Thursday, November 27, 2014

Progress Report and Review. Linden Trees. 11.26.14

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When we bought the 2 acres in Battleground, there were few trees.  One of the first things I wanted to do was get some started.  We took possession Summer 2013, July.  Not a good time to plant trees.  I did anyway.  During fall and winter, 2013, I planted 4 Tilia cordata "Greenspire", and 1 Tilia america "Redmond."  The Greenspire trees were close-out end of summer at Home Depot.  Redmond was mail order from an Oregon nursery, bought and planted in Dec 2012.

I had some reasons to choose lindens.    There is some nostalgia.  There were lindens on my street, in my boyhood neighborhood.  My street was named for them.  Linden flowers are used in herbal teas (tisanes), and are fragrant.  Linden flowers are considered prime nectar sources for honeybees.  Given the trees are 3-dimensional, and can grow to very large size, they have potential for far more nectar than 2-dimensional use of land for perennials or annuals.  Lindens grow in a wide range of climates, so they have a chance for a long future, even with climate change.   Planting any tree is an act of defiance against the selfish destruction of environment in modern times.  But I also want the trees to have a chance to contribute in other ways, and be adaptable to potential evolution of local climate.

Ancient linden from
 From University of Florida Extension, '`Greenspire' ...grows 50-75 ft tall, spread 40-50 ft, ...normally seen 40-50 feet tall with a 35-40-foot-spread...faster growth rate than the species...dense pyramidal to oval crown which casts deep shade...prolific blooms...small fragrant flowers appearing in late June and into July. Many bees are attracted to the flowers..."

Redmond American linden has similar growth characteristics, but with wider spread and much larger leaves.  Redmond is also considered an excellent nectar and pollen source for honeybees.  For American lindens, " When flowering, the trees are full of bees, hence the name Bee-tree; this species is favored by bees over others and produces a strongly flavored honey."

Linden flowers from
I had bought the Greenspire trees on deep discount, end of season.   This is almost a worst-case scenario.  At end of season, the roots are wound around the pot, increasing risk for self-girdled, self-killed trees.  Cutting off the winding roots, which I did, leaves the top out of proportion to the roots but is necessary for good future root spread and to prevent girdling.    In summer and fall, it's hot and dry, risking killing the trees shortly after planting them.  I did water frequently, and mulched generously.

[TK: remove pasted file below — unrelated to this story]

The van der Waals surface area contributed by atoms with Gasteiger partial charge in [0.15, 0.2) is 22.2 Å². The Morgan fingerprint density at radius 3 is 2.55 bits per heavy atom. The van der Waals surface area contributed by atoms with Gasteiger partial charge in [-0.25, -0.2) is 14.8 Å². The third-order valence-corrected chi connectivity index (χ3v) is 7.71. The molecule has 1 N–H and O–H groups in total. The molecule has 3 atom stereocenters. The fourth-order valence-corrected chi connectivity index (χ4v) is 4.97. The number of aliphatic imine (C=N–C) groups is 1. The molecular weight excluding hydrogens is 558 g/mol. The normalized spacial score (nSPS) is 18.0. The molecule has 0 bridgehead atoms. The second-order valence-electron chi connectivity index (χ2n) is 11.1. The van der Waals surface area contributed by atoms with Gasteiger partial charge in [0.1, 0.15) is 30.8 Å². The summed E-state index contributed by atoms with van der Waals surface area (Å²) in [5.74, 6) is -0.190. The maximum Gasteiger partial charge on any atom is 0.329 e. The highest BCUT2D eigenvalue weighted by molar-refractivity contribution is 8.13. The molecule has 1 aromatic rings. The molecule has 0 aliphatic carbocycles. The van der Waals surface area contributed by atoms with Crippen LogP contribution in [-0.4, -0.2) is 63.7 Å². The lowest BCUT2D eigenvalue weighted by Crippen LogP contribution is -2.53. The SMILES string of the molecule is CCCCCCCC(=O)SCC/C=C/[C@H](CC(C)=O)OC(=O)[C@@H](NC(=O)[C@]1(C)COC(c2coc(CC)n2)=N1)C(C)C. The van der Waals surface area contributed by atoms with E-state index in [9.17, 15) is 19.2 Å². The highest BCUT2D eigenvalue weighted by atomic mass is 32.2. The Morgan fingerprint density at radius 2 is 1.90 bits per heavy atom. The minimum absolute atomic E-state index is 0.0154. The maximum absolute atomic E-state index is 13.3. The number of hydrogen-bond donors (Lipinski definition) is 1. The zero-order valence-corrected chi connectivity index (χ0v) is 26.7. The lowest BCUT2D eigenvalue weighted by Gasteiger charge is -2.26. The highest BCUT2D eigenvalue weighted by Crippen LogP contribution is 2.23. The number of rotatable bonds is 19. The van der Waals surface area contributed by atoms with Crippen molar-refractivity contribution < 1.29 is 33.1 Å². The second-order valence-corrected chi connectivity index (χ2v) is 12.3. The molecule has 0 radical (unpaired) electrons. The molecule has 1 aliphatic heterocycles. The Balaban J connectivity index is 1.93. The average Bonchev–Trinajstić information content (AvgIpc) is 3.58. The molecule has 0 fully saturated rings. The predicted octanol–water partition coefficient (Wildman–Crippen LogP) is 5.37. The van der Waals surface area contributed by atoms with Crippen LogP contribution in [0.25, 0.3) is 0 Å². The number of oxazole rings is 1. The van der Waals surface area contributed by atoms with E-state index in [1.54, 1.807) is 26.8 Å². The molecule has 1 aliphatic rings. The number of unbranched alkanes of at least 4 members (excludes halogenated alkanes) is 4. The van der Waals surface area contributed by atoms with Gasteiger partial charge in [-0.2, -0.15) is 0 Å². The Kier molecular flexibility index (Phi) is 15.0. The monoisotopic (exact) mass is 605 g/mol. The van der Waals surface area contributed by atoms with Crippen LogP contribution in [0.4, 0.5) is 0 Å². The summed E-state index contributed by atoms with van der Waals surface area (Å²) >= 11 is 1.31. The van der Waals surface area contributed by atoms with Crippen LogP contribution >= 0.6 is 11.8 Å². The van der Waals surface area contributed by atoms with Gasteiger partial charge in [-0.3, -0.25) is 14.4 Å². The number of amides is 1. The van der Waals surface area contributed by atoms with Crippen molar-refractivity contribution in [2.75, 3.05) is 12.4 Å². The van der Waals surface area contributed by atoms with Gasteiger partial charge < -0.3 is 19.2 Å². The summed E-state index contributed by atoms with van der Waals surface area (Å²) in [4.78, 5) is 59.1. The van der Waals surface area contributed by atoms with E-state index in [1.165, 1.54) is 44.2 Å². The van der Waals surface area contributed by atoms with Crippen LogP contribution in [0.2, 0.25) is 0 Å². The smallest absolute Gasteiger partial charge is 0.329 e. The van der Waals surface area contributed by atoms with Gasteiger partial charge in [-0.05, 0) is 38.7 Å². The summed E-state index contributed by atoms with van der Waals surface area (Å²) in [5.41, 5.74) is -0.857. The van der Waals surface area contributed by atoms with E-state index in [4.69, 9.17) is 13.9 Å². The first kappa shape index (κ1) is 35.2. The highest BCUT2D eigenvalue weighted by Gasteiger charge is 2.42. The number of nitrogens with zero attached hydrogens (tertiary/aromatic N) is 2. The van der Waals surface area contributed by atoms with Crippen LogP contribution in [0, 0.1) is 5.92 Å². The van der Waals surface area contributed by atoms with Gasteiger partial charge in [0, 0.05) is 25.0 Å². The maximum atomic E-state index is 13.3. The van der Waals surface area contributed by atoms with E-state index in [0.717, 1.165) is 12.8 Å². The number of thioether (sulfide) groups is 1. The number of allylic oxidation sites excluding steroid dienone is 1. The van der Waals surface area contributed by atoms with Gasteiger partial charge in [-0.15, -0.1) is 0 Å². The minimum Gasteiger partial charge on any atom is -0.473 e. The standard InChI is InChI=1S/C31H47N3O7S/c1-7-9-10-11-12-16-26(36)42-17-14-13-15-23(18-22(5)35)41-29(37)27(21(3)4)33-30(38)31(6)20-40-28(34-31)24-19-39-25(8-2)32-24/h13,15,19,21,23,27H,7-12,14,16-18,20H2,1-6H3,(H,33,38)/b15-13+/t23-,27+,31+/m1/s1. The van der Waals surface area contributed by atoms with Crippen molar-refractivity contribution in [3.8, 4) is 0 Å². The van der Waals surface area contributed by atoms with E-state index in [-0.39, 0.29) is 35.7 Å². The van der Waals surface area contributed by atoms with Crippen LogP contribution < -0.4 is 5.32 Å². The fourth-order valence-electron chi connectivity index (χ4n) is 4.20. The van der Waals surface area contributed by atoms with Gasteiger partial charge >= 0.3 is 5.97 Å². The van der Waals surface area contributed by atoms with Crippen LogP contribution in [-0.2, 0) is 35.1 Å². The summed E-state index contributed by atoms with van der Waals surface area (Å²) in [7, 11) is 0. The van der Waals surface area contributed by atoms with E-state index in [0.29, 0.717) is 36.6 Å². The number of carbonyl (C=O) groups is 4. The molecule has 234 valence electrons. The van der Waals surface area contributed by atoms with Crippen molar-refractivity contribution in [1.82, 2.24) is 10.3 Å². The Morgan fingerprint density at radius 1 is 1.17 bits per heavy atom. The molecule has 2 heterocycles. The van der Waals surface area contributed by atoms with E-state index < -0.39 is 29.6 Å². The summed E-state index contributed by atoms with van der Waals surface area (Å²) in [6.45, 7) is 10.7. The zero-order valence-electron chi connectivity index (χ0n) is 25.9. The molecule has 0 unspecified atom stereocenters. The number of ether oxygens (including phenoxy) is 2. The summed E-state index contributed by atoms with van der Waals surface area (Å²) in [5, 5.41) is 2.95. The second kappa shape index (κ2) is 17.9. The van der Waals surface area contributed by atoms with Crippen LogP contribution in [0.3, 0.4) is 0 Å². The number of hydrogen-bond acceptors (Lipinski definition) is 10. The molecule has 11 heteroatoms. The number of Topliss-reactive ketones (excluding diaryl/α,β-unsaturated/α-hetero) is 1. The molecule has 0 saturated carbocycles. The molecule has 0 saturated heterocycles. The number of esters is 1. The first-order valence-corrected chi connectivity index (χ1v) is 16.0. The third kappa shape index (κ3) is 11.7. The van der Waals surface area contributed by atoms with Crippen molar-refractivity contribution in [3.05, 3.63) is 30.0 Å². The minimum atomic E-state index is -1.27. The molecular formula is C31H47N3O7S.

All 5 trees settled in without a hitch.  Last year growth was so-so, enough to know they were establishing, but not super-fast.  None bloomed the first year.  The second year, they all grew much faster, putting on about 2 to 3 feet of growth.  I did give them organic nitrogen boosts in winter and spring, which may be why.  I watered frequently the first summer, but only a few times in summer 2014.  That is important - I read Greenspire and Redmond do not tolerate drought well.  They did fine.  The second year, none of the Greenspire trees had flowers.  The Redomond linden had several flowers.  Not dramatic, but I got to see some bloom on my own tree.
On the issue of nitrogen supplementation, there's this:  "Basswood is classified as a nitrogen-demanding species because it grows poorly on sites deficient in nitrogen. With increasing nitrogen supplies, basswood growth increases markedly, approaching a maximum radial increment when 560 to 670 kg/ha (500 to 600 lb/acre) of nitrogen are added. Basswood leaves have high contents of nitrogen, calcium, magnesium, and potassium at the time of leaf fall and they contribute most of these nutrients to the forest floor."  In my case, the added nitrogen was "pee cycling", with 2 liters, diluted to 2 gallons, and watered into the soil once in late fall and again in the spring.  From the same site, it is noted that basswood trees (Tilia americana) rate of growth is faster than other northern hardwood tree species.  That is important for me.  I want to see my trees grow.

Based on the first 2 years' experience with Greenspire and Redmond lindens, they settled in very well, had no summer or winter damage, and have made great starts.  Last winter, they tolerated the coldest winter conditions in local memory, without any damage at all.  If they continue to grow as well, I hope they will provide a little honeybee forage next year, and in the long run, will be my heritage as majestic trees for a future generation.

I haven't tried them yet, but basswood / linden leaves are edible for humans and animals, and reported as "tasty" "Edible raw or cooked you can make a salad using the leaves as the main ingredient like lettuce. Cooked they lose flavor and shrink in size considerably....  the flowers are edible raw or cooked a tea can be made from them. Two tablespoons per cup."  The author notes that the leaves have a mild flavor, slightly sweet, and tender.  He eats them at a small size.  The author also notes that the cambium is tasty as well, with a cucmber flavor.  Which reminds me, I need to check on the trunks to make sure they all have protective hardware cloth sleeves.  I wonder why deer didn't eat the leaves. 

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